On May 10, 2004, at 1612 central daylight time, a Piper PA-38-112 single-engine airplane, N24007, was substantially damaged during a forced landing following a loss of engine power after takeoff from the Thackers Airport (5F8), near Oil City, Louisiana. The private pilot was seriously injured. The airplane was registered to and operated by the pilot. Visual meteorological conditions prevailed for the Title 14 Code of Federal Regulations Part 91 personal flight. The flight was destined for the Texarkana Regional Airport (TXK), near Texarkana, Texas. Use your browsers 'back' function to return to synopsisReturn to Query Page
Despite attempts made by the investigator-in-charge (IIC), a Pilot/Operator Aircraft Accident Form (NTSB Form 6120.1/2) was not completed by the pilot.
According to a witness, who was at the airport and observed the airplane takeoff from the 2,900-feet long by 50-feet wide turf runway, the airplane made a "slight" descent after liftoff, pitched up, then subsequently stalled. Another witness recalled hearing a "chugging" noise coming from the airplane's engine. The airplane impacted terrain at a nose-low attitude, left bank, rotated 180 degrees, and came to rest in an open grass field, approximately 100 feet to the left of the centerline and 102 feet from the departure end of the runway. Upon impact, the pilot was ejected through the right side door of the airplane. Restraint devices (seatbelt and shoulder harness) were installed in the airplane; however, the pilot was not wearing any type of restraint.
An examination of the wreckage by the Federal Aviation Administration (FAA) inspector, who responded to the accident site, revealed that the fuel selector valve was found in the right tank position, the throttle was full forward, the primer was locked, and the mixture was near the idle cut-off position. Flight control continuity was established. Both main fuel tanks were breached. The gascolator was observed to be dry. An area several feet in diameter of dead grass was evident beneath both fuel tank areas. The propeller, spinner, and starter ring gear support were separated from the crankshaft flange, and located in the initial impact crater. Examination of the ground near the propeller found one blade strike approximately 18 inches long. Blade A was bent forward about 10 degrees near the outboard end, and there was light erosion along the leading edge. Blade B was bent aft slightly, and the outboard end of the leading edge had most of the paint missing. The spinner exhibited impact damage, and compression damage was observed at the front of the propeller blade cut outs. The engine was separated from its mounts, and came to rest in an inverted position in front of the firewall. The upper engine cowling had come to rest back on top of the engine.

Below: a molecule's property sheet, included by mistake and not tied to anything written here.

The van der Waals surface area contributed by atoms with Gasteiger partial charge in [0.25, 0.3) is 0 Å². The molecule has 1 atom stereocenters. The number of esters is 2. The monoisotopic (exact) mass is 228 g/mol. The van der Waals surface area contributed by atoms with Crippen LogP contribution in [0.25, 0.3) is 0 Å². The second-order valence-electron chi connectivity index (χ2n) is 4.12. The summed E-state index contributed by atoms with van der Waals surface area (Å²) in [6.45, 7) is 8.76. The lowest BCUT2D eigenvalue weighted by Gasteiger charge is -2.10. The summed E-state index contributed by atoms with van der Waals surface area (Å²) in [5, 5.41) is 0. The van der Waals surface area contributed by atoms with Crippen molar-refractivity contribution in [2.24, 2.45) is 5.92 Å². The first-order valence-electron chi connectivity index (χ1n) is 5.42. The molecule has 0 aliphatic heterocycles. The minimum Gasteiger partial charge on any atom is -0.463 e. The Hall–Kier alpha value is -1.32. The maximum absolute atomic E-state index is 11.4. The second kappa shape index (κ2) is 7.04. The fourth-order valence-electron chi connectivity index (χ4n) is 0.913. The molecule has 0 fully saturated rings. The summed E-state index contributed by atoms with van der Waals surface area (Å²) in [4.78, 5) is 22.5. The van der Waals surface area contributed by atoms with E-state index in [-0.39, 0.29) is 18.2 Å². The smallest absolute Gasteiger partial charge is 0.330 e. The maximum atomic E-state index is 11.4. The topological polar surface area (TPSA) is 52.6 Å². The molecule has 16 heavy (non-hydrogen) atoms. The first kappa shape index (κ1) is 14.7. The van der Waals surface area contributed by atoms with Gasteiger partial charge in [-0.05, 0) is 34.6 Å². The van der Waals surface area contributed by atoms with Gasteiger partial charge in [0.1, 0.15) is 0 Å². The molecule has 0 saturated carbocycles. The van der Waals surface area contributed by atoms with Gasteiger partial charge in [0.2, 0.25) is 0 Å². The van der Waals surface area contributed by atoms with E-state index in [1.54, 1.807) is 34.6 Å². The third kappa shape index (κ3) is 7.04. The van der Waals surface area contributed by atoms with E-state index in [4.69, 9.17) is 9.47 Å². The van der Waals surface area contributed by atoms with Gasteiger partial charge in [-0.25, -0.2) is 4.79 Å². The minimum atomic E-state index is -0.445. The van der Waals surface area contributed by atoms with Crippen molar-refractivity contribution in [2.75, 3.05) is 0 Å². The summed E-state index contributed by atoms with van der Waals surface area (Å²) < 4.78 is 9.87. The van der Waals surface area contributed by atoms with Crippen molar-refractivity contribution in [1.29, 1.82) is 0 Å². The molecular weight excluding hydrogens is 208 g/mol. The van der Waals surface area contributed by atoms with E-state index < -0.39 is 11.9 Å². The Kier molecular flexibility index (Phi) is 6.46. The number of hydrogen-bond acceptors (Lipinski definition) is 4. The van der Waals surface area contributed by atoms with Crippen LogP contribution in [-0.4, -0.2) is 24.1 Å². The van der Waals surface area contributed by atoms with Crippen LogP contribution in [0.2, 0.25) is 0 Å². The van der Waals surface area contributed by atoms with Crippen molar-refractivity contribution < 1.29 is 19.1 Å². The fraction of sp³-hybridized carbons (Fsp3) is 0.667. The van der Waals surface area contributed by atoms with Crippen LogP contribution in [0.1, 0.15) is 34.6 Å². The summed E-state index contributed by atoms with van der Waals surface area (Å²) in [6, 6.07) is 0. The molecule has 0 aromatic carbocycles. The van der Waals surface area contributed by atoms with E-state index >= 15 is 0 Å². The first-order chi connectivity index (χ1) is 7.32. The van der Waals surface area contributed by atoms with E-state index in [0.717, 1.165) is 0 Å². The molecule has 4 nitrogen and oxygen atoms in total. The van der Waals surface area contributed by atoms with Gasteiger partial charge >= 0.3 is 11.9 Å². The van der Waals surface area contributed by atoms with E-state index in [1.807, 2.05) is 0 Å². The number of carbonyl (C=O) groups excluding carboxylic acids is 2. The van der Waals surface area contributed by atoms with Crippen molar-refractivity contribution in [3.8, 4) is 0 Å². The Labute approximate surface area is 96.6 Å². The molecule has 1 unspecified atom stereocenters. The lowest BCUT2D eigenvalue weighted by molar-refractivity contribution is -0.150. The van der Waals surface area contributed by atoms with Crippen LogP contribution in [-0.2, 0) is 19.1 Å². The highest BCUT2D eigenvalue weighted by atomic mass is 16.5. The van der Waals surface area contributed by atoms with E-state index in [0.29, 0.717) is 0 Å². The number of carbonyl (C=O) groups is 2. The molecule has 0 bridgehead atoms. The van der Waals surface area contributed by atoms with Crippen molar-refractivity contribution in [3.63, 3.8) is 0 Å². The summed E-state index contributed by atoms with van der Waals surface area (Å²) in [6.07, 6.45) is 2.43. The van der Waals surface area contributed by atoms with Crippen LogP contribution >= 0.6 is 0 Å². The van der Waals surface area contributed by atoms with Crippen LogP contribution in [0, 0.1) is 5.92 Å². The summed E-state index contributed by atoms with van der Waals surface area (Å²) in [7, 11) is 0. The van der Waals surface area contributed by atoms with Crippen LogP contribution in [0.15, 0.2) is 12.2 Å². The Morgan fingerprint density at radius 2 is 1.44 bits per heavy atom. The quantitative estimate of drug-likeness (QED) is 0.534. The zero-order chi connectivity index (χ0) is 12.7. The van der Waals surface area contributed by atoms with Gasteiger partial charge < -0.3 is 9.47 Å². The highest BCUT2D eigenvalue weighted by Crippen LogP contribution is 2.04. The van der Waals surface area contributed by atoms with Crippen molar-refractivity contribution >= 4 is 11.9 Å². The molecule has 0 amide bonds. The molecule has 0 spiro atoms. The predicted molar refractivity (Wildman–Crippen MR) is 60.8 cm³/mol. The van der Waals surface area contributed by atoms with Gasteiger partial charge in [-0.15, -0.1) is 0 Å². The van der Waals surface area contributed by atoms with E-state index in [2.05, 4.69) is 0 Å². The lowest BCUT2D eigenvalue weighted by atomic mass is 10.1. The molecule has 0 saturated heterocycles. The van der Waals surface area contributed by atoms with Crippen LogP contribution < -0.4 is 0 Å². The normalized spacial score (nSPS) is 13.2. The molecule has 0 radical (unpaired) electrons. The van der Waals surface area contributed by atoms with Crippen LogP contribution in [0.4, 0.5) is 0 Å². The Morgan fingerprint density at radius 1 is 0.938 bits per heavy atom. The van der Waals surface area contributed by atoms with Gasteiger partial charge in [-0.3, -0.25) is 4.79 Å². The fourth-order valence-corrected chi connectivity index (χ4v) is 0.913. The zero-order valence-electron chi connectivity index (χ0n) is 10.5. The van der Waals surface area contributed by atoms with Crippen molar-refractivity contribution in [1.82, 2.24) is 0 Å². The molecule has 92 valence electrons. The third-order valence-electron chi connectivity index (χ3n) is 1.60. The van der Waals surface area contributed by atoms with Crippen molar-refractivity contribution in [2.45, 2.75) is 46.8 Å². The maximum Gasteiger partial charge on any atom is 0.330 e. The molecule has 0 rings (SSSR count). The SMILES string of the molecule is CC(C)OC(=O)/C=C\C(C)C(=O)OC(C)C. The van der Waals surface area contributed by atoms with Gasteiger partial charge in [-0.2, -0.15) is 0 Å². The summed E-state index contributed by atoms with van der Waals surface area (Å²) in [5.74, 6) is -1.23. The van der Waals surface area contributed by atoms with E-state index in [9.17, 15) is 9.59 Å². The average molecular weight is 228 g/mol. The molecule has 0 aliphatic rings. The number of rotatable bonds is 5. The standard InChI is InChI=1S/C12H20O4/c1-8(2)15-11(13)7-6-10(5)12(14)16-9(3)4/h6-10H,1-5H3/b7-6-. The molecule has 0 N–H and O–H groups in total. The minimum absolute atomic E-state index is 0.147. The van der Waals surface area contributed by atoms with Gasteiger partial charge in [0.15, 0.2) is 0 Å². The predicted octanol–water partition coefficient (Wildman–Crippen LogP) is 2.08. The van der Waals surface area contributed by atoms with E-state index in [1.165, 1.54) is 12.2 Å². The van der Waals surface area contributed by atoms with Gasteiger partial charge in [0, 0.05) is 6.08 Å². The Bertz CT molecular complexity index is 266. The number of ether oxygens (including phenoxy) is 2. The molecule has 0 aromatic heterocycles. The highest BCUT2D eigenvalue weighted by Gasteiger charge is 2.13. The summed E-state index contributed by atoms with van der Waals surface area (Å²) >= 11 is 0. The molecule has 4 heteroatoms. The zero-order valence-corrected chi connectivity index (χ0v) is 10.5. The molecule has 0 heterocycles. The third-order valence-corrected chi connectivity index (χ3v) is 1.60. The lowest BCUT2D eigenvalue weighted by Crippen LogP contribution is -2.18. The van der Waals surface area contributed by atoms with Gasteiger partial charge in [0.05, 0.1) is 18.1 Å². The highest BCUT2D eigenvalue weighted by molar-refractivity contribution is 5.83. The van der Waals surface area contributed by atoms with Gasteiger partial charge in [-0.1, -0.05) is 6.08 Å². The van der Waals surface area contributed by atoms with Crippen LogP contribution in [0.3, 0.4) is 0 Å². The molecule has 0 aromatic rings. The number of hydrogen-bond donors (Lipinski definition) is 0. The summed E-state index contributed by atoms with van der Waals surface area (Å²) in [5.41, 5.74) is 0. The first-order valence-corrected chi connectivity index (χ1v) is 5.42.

An on-scene examination of the engine was conducted by representatives from the engine and airframe manufacturers, under the supervision of the FAA, on May 19, 2004. The spark plugs were removed and the engine was rotated by hand from the propeller flange. Compression was noted on all cylinders and spark was obtained from both magnetos during rotation. Valve train continuity was established through the accessory gears. All of the cylinders were inspected using a lighted borescope. No anomalies were noted. The number 1 and 3 cylinder bottom spark plugs were found to have excessive lead fouling at the electrodes. Fuel was observed in the electric boost pump. The fuel screen was observed to be clean. The induction air filter was found fuel soaked. The carburetor fuel inlet screen housing was fractured. The carburetor was removed and dissembled. Metal floats were observed, and the fuel bowl was found empty. The engine fuel lines were destroyed. The crankshaft propeller flange and exhaust system were bent aft. The oil cooler exhibited impact damage, and a hole was observed in the oil sump at the rear of the engine below the accessory housing. An approximate weight and balance computation was performed, and the airplane was found to be approximately 60 pounds below gross weight at the time of the accident.
The airplane departed from TXK earlier that day, and arrived at the Shreveport Downtown Airport (DTN), near Shreveport, Louisiana. The airplane was fueled with 17.9 gallons of 100LL aviation grade fuel. The airplane then flew to the Shreveport Regional Airport (SHV), near Shreveport, Louisiana, and both fuel tanks were topped with 4.1 gallons of fuel. The airplane departed SHV and flew 21.7 nautical miles to 5F8.
Examination of the maintenance logbooks revealed that the last inspection was a 100-hour inspection, completed on July 30, 2003, at a tachometer time of 5,381.5 hours. The inspection was signed off by an airframe and powerplant (A&P) mechanic. The last annual inspection was completed on February 7, 2003, and was signed off by an A&P. The engine had been removed from another airplane on July 25, 2001, at a time of 283.42 since major overhaul (SMOH). The approximate time since major overhaul (TSMOH) was 1,520.75 hours.
Examination of the pilot's logbook revealed that he had accumulated a total of 131 flight hours, and had completed the private pilot checkride on May 7, 2004. The pilot held a valid FAA third-class medical certificate, with no waivers or limitations.
The weather at the SHV, located 22 miles southeast of the accident site, at 1556 reported winds from 150 degrees at 8 knots, visibility 10 statute miles, few clouds at 5,500 feet, temperature 29 degrees Celsius, dew point 16 degrees Celsius, and an altimeter setting of 30.00 inches of Mercury.
The reason for the reported loss of engine power could not be determined.